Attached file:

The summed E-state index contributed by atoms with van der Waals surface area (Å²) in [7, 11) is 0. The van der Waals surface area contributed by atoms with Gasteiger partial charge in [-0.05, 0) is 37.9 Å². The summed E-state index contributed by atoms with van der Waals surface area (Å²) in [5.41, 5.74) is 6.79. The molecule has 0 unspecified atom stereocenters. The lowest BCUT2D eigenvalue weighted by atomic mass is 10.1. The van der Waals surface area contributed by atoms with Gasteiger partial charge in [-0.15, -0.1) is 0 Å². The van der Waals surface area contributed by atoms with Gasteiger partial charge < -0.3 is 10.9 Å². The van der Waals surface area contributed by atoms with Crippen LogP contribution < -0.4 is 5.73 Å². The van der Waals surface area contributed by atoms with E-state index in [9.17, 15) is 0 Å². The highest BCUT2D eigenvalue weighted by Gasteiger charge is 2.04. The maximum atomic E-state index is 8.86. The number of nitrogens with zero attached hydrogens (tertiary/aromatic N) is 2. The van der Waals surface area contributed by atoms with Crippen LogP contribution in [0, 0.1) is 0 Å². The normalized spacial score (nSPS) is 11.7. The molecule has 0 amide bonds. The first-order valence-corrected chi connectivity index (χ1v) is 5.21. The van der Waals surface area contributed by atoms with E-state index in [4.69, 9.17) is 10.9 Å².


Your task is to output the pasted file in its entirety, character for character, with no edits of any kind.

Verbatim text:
The summed E-state index contributed by atoms with van der Waals surface area (Å²) in [7, 11) is 0. The van der Waals surface area contributed by atoms with Gasteiger partial charge in [-0.05, 0) is 37.9 Å². The summed E-state index contributed by atoms with van der Waals surface area (Å²) in [5.41, 5.74) is 6.79. The molecule has 0 unspecified atom stereocenters. The lowest BCUT2D eigenvalue weighted by atomic mass is 10.1. The van der Waals surface area contributed by atoms with Gasteiger partial charge in [-0.15, -0.1) is 0 Å². The van der Waals surface area contributed by atoms with Gasteiger partial charge < -0.3 is 10.9 Å². The van der Waals surface area contributed by atoms with Crippen LogP contribution < -0.4 is 5.73 Å². The van der Waals surface area contributed by atoms with E-state index in [9.17, 15) is 0 Å². The highest BCUT2D eigenvalue weighted by Gasteiger charge is 2.04. The maximum atomic E-state index is 8.86. The number of nitrogens with zero attached hydrogens (tertiary/aromatic N) is 2. The van der Waals surface area contributed by atoms with Crippen LogP contribution in [0, 0.1) is 0 Å². The normalized spacial score (nSPS) is 11.7. The molecule has 0 amide bonds. The first-order valence-corrected chi connectivity index (χ1v) is 5.21. The van der Waals surface area contributed by atoms with E-state index in [4.69, 9.17) is 10.9 Å².